Date & Time
14th-18th September 2020 | Monday to Friday | 10:00-17:00
371 Clapham Road
London SW9 9BT
Bring me there
Using a sight-size set up and methods taught on the full-time course, students will create a competent reproduction of a cast of their choice. Students will be guided through the process of drawing from the cast from start to finish including set up and lighting advice so that they may recreate a similar arrangement at a later date.
Since the Renaissance cast drawing has been fundamental to artistic training across Europe. Artists as diverse as Rembrandt, Ingres and David all championed cast drawing as an essential part of their education. At LARA we take cast drawing very seriously. We understand it to be a highly effective way to develop an artist’s draughtsmanship and for this reason our full and part-time students spend half of their drawing day in the cast room, working on projects of increasing complexity.
This Cast Drawing Workshop will be an intensive introduction to the practice of sight-size cast drawing. Students of all abilities are welcome to attend and each student will receive the attention and instruction they require to move their drawing skills to the next level.
This short course would be a perfect introduction to representational drawing (particularly for those unsure of the challenge of drawing the live model), a great refresher for the more experienced artist or a fantastic insight into life as a student at LARA.
10% discount for school art teachers
Calling all school art teachers! We’re offering you a 10% discount on this Cast Drawing Workshop. All you need to do is send us proof that you work full-time as an art teacher at a UK school. Please call or email us to make arrangements.
This course requires a minimum number of enrolments to run.
Students work on one cast drawing for the full five days. Each day is divided into two three hour sessions with a one hour lunch break halfway through. At the beginning of each session the tutor will explain and demonstrate a key concept of cast drawing before giving individual critiques as students progress their drawings.
On the first day the tutor will explain the different challenges of each of the simple feature casts available so that students may choose which project to work on. The tutor will also explain the particular strengths of pencil and charcoal so students can make an informed decision as to which they would prefer to use. There will be a clear demonstration of how to work in sight-size and of how to sharpen your pencil or charcoal to create the most communicative marks.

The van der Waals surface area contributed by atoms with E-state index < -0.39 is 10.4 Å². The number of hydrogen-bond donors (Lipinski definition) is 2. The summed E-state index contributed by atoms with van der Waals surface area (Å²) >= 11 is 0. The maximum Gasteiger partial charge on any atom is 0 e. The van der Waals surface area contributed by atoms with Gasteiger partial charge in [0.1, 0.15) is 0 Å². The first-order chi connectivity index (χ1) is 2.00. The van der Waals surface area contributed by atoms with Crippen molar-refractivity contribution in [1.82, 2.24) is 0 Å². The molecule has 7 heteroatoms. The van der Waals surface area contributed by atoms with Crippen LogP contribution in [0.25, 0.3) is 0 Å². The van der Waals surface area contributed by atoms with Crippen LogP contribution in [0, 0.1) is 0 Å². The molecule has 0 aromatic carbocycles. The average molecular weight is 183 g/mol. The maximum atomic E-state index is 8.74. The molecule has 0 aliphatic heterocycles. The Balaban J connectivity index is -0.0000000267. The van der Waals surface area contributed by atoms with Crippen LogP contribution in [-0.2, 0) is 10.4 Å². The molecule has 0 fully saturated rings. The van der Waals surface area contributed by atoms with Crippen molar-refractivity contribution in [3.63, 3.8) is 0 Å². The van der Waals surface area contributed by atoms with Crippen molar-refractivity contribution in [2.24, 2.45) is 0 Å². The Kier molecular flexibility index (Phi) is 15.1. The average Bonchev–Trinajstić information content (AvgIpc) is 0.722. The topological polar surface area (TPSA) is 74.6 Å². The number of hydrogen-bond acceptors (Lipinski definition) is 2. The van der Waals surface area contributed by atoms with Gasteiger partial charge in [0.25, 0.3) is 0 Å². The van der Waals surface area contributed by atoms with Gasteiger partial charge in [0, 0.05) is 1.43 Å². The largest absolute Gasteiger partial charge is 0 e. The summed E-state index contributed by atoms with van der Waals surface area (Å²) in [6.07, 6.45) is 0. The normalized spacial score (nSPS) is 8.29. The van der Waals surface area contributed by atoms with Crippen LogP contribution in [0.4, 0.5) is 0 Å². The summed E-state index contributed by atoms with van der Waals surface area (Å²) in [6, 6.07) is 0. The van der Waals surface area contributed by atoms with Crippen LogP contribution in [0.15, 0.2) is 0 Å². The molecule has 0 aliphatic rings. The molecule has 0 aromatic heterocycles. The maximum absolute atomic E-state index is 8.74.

Keys concepts covered include: the block-in, contour line, shadow shape, the classical order of light, line versus mass drawing, values, edges (sharp and soft), simultaneous contract, the balance of variety and unity, modelling, reflected light, focus and design. Students will also be introduced to the use of plumb-lines, sticks, and clear and black mirrors.
Students will share, in pairs, a professional standard cast set up with unchanging lighting. This workshop is limited to ten students to ensure each student receives due attention. The workshop will take place in LARA London’s Workshop Room, located next door to both the Figure Room and Cast Room of the Foundation and Diploma courses.
Students are welcome to look around at the current full and part-time students’ work. Student, tutor and alumni works which hang on the walls throughout the studio will be used by the tutor as teaching aids.
Please bring the following materials with you. Items marked with an asterisk are stocked in the LARA shop. Please call ahead if you would like to reserve items to ensure availability.
- Pencils – HB*, B*, 2B*
- Putty rubber*
- Nitram charcoal* – H, B and HB (if working in charcoal)
- Roma paper* (if working in charcoal)
- Sanding block* or sanding paper
- A small white* and small black* mirror
- Masking tape*
- Plumbline* – or you can read about how to make your own plumbline here: http://www.aristidesatelier.com/blog/making-plumb-line
- Fixative* (only for use outside of the building). Please note: ALL solvents must be taken home with you on the last day of the course. Unfortunately, paintings or drawings can’t be left at the studio for collection at a later date.
- A portfolio (can be 2 sheets of cardboard) to carry your drawing home safely in on the last day
- A mug for tea and coffee!
And these items are useful, although not necessary:
- Mahl Stick*
- Paper stubs
- A sturdy portfolio for you to carry your work home
It is up to you whether you use charcoal or pencil for your cast drawing.
Pencil as a medium
Pencil is an ideal medium to use for those just starting out on cast drawing as its permits observation and correction of the drawing with more control for those unused to the sight size method. Pencil also allows for a sharpness of detail and an ease of correction allowing for concentration on the fundamentals involved in cast drawing.
Charcoal as a medium
Students more familiar with the sight size method will be encouraged to use charcoal while working from the cast. Charcoal, in its nature, is similar to painting in many respects in terms of value, the variety in tone generated using charcoal allowing for a convincing rendition of the cast. Fundamental to generating an effective cast drawing is learning how to handle charcoal as a medium, and handling, sharpening and keeping the drawing ‘clean’ are all covered in depth on this intensive week.
‘I thoroughly enjoyed the course, Alex was a great teacher, and the relaxed atmosphere in the school was brilliant. It’s one of the first courses I’ve done where I’ve actually been happy with the end result which was a bonus!’ – Abi Huxtable